People with disabilities are almost three times more likely to live in poverty than people without disabilities. The disabled with jobs has remained steady at 35% for roughly twenty years. Employers complain about employees who don’t care about their jobs, and yet there is a vast resource of workers who are ready, willing, anxious, determined . . . and able . . . just looking for an opportunity.

Non-disabled workers have an employment rate of 78%. Nancy Starnes, vice president and chief of staff at the National Organization on Disability, speaking from her background of helping people with disabilities find employment, says, “I heard a lot of very, very disheartened people who were trying to look for work.”

Even disabled people who have strong resumes and degrees have a hard time finding employment. In a climate of mergers and downsizing, almost anyone may find themselves out of work. For the disabled this means an uphill battle.

There are very few business training videos that address the aspects of hiring the disabled, except for the legal aspects of the Americans with Disabilities Act. But there are two training videos that both encourage the worker and inform employers. One is Disabilities in the Workplace: Working Out and the other is Making a Life: Opportunity, Not Disability.

“”For a person who has a disability, finding and maintaining a job and gaining acceptance at a company can be a difficult process. This program promotes the development of supportive employment within the community by following four very different individuals with disabilities as they meet their respective employment challenges. The program is designed to encourage people with disabilities to persevere in the workplace while helping non-disabled people to better understand the requirements of those who have special needs.”

Disabilities in the Workplace: Working Out

Quite often there are no accommodations that need to be made for disabled workers . . . just acceptance, which is sometimes the hardest to find. Many employers fear that there will be a high cost to accommodate disabled employees, but the average cost of accommodating the disabled is $500.00 or less (61%) and for many the cost is under a hundred dollars (29%).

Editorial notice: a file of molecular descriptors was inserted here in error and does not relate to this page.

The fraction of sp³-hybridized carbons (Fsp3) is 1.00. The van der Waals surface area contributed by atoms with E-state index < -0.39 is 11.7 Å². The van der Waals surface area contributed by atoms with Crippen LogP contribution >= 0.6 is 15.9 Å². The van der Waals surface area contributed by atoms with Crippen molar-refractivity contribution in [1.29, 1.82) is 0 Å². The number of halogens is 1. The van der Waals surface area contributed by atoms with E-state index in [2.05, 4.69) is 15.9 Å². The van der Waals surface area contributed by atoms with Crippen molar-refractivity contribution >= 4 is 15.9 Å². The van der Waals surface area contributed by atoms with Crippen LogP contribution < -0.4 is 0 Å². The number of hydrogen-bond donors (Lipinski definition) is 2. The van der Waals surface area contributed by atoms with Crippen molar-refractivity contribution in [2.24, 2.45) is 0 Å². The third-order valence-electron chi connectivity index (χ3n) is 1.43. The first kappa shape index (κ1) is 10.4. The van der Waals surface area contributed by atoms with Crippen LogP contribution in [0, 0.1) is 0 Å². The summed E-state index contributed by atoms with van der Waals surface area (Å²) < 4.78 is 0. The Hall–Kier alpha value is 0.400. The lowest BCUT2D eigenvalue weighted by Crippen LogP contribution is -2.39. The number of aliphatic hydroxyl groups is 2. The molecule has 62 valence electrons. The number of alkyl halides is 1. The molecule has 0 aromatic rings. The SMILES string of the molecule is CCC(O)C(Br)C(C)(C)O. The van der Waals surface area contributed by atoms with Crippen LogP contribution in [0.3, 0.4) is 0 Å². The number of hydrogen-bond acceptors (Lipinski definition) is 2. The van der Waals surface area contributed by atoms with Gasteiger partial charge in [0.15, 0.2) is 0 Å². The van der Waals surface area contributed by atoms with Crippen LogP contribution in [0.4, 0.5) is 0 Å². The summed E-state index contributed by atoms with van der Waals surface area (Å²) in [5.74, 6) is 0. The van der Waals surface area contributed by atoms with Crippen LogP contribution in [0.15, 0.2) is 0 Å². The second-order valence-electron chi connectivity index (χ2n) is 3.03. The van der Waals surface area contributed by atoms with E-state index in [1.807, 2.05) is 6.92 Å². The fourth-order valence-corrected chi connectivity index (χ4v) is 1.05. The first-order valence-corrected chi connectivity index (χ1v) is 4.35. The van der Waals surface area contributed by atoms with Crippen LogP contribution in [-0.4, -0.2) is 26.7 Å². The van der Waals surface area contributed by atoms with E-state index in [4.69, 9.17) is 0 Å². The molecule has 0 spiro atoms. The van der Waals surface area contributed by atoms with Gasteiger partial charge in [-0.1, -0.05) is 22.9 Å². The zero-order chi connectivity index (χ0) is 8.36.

“Jill is a special education teacher who works with children. She knows that disabilities do not automatically preclude people from reaching their potential-especially since she herself has a physical disability. People with disabilities are often regarded only in terms of what they can’t do, not what they can. This program looks at a variety of individuals with different disabilities who not only participate in their work and community, but thrive because they were given an opportunity. In this video, social workers, special education teachers, employers, and those challenged by ailment or accident discuss society’s preconceptions and how, when given the chance, people with disabilities rise to the challenges of life.”

Making a Life: Opportunity, Not Disability

There is an eager workforce waiting to be hired. That workforce features employees who’ve probably been looking for employment for ages. Once the disabled find employers they do extremely well because they want to not only keep their jobs, but they want to prove they can do the job . . . and do the job well. You can hire the disabled for an instant dedicated workforce. Now, isn’t that the dream of every human resources department?

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